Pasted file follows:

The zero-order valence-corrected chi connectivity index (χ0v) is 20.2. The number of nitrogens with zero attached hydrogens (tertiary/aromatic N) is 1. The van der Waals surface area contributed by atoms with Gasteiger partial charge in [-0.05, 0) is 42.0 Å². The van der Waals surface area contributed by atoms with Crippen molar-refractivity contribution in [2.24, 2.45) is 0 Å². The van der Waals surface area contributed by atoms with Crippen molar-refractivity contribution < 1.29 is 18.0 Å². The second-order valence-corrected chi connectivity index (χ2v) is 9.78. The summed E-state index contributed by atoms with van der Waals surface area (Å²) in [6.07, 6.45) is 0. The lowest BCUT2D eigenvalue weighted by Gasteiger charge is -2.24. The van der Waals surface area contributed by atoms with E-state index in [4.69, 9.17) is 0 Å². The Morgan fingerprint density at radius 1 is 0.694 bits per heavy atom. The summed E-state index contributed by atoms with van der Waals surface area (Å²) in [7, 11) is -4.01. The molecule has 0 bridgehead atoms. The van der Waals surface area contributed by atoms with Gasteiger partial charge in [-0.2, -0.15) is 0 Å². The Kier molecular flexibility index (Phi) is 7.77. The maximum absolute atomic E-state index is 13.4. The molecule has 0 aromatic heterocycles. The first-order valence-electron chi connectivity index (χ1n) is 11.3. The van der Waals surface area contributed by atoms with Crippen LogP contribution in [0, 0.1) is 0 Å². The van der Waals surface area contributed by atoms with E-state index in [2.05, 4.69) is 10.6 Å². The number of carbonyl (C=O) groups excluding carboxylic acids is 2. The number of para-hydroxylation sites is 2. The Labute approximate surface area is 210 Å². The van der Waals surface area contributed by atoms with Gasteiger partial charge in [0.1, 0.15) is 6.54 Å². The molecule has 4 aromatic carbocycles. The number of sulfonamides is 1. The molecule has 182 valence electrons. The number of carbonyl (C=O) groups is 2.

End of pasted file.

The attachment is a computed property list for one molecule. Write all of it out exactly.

The zero-order valence-corrected chi connectivity index (χ0v) is 20.2. The number of nitrogens with zero attached hydrogens (tertiary/aromatic N) is 1. The van der Waals surface area contributed by atoms with Gasteiger partial charge in [-0.05, 0) is 42.0 Å². The van der Waals surface area contributed by atoms with Crippen molar-refractivity contribution in [2.24, 2.45) is 0 Å². The van der Waals surface area contributed by atoms with Crippen molar-refractivity contribution < 1.29 is 18.0 Å². The second-order valence-corrected chi connectivity index (χ2v) is 9.78. The summed E-state index contributed by atoms with van der Waals surface area (Å²) in [6.07, 6.45) is 0. The lowest BCUT2D eigenvalue weighted by Gasteiger charge is -2.24. The van der Waals surface area contributed by atoms with E-state index in [4.69, 9.17) is 0 Å². The Morgan fingerprint density at radius 1 is 0.694 bits per heavy atom. The summed E-state index contributed by atoms with van der Waals surface area (Å²) in [7, 11) is -4.01. The molecule has 0 bridgehead atoms. The van der Waals surface area contributed by atoms with Gasteiger partial charge in [-0.2, -0.15) is 0 Å². The Kier molecular flexibility index (Phi) is 7.77. The maximum absolute atomic E-state index is 13.4. The molecule has 0 aromatic heterocycles. The first-order valence-electron chi connectivity index (χ1n) is 11.3. The van der Waals surface area contributed by atoms with Crippen LogP contribution in [0, 0.1) is 0 Å². The van der Waals surface area contributed by atoms with E-state index in [2.05, 4.69) is 10.6 Å². The number of carbonyl (C=O) groups excluding carboxylic acids is 2. The number of para-hydroxylation sites is 2. The Labute approximate surface area is 210 Å². The van der Waals surface area contributed by atoms with Gasteiger partial charge in [0.1, 0.15) is 6.54 Å². The molecule has 4 aromatic carbocycles. The number of sulfonamides is 1. The molecule has 182 valence electrons. The number of carbonyl (C=O) groups is 2.